For any parent working from home with children, the conundrum of balancing lockdown boredom with tech is proving a tricky one.
Whether your child is into Roblox, Minecraft, TikTok or some other game or app, balancing the increased time they are now spending on phones, ipads and Xboxes can be one of the biggest parenting challenges of the pandemic.
Here are five suggestions to help.
- Determine tech limits together and set a good example.
- Unless your child’s bedroom is the only quiet place for older children to complete schoolwork, keep screens out of the bedroom.
- Set a time when screen use can begin for the day and set an end time to screen exposure a few hours before bedtime.
- Create a visual schedule so that children can see when devices need to be turned off throughout the day.
- Together, map out a plan for daily schoolwork and downtime.
- Balance passive screen use with more active options.
- Watching high-quality programming is fine, but kids can do lots of other things with screens.
- Investigate drawing programs, ways to make their own movies, have a dance party, listen to audiobooks, play interactive games, or learn a new skill.
- Use technology to connect with friends and family members – maybe even try a quiz on Zoom.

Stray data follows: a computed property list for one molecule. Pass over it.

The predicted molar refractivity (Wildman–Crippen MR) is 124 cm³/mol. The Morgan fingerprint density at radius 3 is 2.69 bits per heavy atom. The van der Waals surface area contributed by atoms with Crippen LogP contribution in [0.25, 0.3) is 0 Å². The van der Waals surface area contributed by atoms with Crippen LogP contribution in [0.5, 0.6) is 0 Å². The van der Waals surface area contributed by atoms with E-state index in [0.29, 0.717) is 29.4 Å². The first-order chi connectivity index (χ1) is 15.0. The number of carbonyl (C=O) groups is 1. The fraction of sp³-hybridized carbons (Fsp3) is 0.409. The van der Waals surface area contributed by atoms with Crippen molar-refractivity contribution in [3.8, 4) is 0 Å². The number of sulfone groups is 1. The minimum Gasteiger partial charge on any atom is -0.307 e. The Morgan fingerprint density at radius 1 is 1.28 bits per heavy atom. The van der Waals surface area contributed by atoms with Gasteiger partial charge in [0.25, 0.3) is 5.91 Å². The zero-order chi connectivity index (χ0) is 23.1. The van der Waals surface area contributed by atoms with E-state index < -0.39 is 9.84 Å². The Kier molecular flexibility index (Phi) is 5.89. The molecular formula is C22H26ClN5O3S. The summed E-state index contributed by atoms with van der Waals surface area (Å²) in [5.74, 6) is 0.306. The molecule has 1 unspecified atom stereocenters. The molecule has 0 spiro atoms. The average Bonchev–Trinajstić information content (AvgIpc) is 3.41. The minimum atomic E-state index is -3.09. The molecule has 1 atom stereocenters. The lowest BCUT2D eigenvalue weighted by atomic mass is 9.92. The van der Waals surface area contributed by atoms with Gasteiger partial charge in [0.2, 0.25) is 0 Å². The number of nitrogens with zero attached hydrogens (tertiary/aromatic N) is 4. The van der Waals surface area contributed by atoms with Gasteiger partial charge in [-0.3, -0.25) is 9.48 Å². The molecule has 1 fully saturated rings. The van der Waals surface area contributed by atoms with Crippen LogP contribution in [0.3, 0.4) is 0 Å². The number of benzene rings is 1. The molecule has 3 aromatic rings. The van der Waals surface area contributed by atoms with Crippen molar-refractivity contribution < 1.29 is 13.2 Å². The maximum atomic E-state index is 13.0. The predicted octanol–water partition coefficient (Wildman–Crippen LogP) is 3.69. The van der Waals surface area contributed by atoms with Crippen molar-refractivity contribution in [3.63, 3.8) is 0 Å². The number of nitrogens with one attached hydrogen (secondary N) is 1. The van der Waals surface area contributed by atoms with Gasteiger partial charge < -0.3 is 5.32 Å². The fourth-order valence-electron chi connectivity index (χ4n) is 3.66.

- Take a virtual field trip with your family.
- Many museums, nature reserves, national parks, orchestras, theatres and more, have opened their virtual doors and now offer free access to exhibits and shows.
- Take a look at our external resources page for ideas.
- Be aware of what children are watching and doing during screen time.
- Set limits on what’s okay and what’s not.
- Keep electronics in a common area where they can also be charged overnight.
- Consider flexibility when they are on with other friends but reducing solo-screen time.
- Acknowledge the emotions behind increased screen time.
- Kids (and adults) are using screens for practical reasons related to school and work.
- They are also using screens to connect with their friends. Even with lockdown restrictions slowly lifting, it’s the only way for some and the most practical way for others. Social interaction is important for everyone and they should be encouraged to keep in touch with their friends if possible.
- We’re also using screens as a diversion because we’re facing frightening unknowns and children are too – some may watch TikTok to zone out – as we would scroll through Facebook or Instagram. Recognising this but setting time limits can help manage this.
- Talking about our feelings helps us begin processing and healing from these experiences and move to a more productive place.